Indian director Karan Johar is basking in the glory of his recent directorial venture Rocky Aur Rani Kii Prem Kahaani. The Ranveer Singh and Alia Bhatt starrer brought the acclaimed director back from his seven-year hiatus as Johar juggles his responsibilities as the head of Dharma Productions and hosting his infamous talk show, Koffee With Karan.
Discussing the changes in the entertainment industry since his debut Kuch Kuch Hota Hai, celebrating its 25th anniversary this year, highlighted the impact of the digital revolution. He referred to it as “heartbreaking,” stating, “The magic of it [print] it’s so different from what digital film can give you, but you accept it.”
“More than anything, I feel like there’s a huge loss of innocence,” he continued. “When I made my first film, a lot of it came from that innocence. Now you feel more policed by social media and critics, and you brainstorm your beliefs. This is a disadvantage for the development of cinema.”
Johar, well aware of nepotism in the film industry, reflected on the attention he has garnered recently. “We’re ahead of it,” he remarked. Defending his choice to play Alia Bhatt in Student of the Year, he said: “There was an instinct that I had when I first saw Alia’s audition. She is in many ways my firstborn because the feeling is very parental. When she walked into the room, it didn’t matter who her father was, he just jumped out. Many years later, it has been attributed to nepotism and is just unfortunate and not true.”
Despite his success in India, Johar has not entertained Hollywood’s thoughts. He recalled the time after the success of My Name Is Khan, when he traveled to Los Angeles several times for meetings. “It took a few trips to Los Angeles to realize that everything is great and you have a lot of meetings, but my heart is in my country and my cinema is in my heart,” he said. “I don’t want to let this go. I don’t want to make films without the language that raised me.”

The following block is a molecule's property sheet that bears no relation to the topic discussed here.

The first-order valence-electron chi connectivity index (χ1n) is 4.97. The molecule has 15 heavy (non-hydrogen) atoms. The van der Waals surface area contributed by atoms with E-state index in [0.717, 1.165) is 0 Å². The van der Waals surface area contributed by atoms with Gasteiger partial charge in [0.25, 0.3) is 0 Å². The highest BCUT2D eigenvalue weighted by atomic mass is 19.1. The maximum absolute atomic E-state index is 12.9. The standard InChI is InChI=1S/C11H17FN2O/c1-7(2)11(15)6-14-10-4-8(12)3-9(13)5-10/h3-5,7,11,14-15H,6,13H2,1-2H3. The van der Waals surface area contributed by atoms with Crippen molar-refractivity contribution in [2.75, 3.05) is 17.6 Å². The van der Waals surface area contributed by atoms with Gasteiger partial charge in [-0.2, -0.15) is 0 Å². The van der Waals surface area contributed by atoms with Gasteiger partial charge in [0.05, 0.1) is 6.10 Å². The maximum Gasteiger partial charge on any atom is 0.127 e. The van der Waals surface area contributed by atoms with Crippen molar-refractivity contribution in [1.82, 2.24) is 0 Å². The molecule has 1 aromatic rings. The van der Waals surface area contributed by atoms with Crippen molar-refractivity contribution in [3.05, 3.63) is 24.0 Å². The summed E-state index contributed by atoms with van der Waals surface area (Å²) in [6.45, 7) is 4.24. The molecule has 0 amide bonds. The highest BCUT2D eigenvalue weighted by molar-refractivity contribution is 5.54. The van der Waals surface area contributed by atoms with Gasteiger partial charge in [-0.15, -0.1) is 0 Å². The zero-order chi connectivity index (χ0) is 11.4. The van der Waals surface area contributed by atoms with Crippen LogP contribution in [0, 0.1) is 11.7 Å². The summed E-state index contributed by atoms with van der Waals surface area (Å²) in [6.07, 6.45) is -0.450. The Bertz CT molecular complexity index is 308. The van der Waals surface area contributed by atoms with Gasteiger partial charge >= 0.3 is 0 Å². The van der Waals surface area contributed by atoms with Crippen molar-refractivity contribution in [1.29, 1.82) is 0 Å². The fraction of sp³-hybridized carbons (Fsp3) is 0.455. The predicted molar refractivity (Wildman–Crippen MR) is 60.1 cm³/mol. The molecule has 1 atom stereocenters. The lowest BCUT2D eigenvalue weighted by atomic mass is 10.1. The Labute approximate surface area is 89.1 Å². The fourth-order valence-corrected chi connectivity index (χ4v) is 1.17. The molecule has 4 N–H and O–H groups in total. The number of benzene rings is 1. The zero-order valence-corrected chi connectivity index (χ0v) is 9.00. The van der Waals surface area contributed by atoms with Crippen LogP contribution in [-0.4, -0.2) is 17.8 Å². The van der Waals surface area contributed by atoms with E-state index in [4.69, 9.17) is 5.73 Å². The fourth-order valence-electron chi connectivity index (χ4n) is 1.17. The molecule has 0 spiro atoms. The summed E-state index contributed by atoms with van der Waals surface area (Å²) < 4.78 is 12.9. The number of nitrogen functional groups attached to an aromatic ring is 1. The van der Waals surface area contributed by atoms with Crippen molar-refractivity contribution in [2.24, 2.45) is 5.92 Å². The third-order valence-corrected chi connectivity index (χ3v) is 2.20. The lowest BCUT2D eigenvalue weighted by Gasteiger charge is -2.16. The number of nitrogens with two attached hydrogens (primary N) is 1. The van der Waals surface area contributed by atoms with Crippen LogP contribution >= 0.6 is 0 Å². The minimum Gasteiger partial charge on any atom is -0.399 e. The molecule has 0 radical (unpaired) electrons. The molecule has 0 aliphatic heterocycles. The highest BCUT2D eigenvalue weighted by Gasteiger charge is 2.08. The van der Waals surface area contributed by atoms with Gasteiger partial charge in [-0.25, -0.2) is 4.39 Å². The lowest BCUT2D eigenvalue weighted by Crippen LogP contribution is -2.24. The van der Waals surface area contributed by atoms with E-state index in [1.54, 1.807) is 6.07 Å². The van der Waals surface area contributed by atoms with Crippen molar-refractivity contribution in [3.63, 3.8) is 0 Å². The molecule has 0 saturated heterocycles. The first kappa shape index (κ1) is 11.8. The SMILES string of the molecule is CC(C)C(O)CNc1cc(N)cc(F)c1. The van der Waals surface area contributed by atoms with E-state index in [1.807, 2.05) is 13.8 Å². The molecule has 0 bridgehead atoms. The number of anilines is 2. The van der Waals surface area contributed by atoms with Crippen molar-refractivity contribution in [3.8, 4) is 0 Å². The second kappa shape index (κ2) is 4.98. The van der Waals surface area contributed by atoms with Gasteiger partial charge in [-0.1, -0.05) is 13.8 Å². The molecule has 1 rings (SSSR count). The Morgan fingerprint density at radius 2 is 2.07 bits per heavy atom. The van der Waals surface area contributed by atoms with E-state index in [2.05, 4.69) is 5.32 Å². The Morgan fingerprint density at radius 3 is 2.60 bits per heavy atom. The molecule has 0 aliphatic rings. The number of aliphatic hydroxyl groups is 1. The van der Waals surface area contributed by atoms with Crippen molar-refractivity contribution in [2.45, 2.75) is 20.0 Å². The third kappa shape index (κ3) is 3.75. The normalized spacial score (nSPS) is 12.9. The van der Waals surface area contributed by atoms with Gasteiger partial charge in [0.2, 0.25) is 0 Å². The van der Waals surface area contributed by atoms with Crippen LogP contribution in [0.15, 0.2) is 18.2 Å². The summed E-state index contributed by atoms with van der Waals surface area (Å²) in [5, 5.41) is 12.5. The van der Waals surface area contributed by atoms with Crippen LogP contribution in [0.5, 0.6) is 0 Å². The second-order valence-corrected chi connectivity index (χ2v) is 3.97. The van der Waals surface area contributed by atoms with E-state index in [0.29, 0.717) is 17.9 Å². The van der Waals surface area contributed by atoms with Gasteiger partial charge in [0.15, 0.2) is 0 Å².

Receiving it Variety Vanguard Award, Johar acknowledged, “Getting this award today is an achievement. I don’t need to make an English film to [win] the. It would be amazing to walk the red carpet at the Oscars, but I’d like it to be with a Hindi language film.”
Although he has no Hollywood ambitions, he confessed a dream: to meet Meryl Streep. “It’s the only item on my shopping list. If I could have an hour with her, I could die and go to heaven.’ He continued, “Her ability to be relevant in any decade is so admirable. The thing about relevance is that you have to evolve with the times, and there are some artists who understand that more than others, and I think she’s one of them.”
Reflecting on Indian cinema, Johar noted, “The most common misconception foreign audiences have about Indian cinema is that ‘we’re all about singing and dancing’. This misunderstanding has set us back many years.” He highlighted the diverse storytelling available in Indian cinema and expressed gratitude for the streaming services that make these stories accessible globally.
“The world needs to wake up to Indian stories and storytelling,” he urged, emphasizing the richness and diversity of narratives that deserve global attention.
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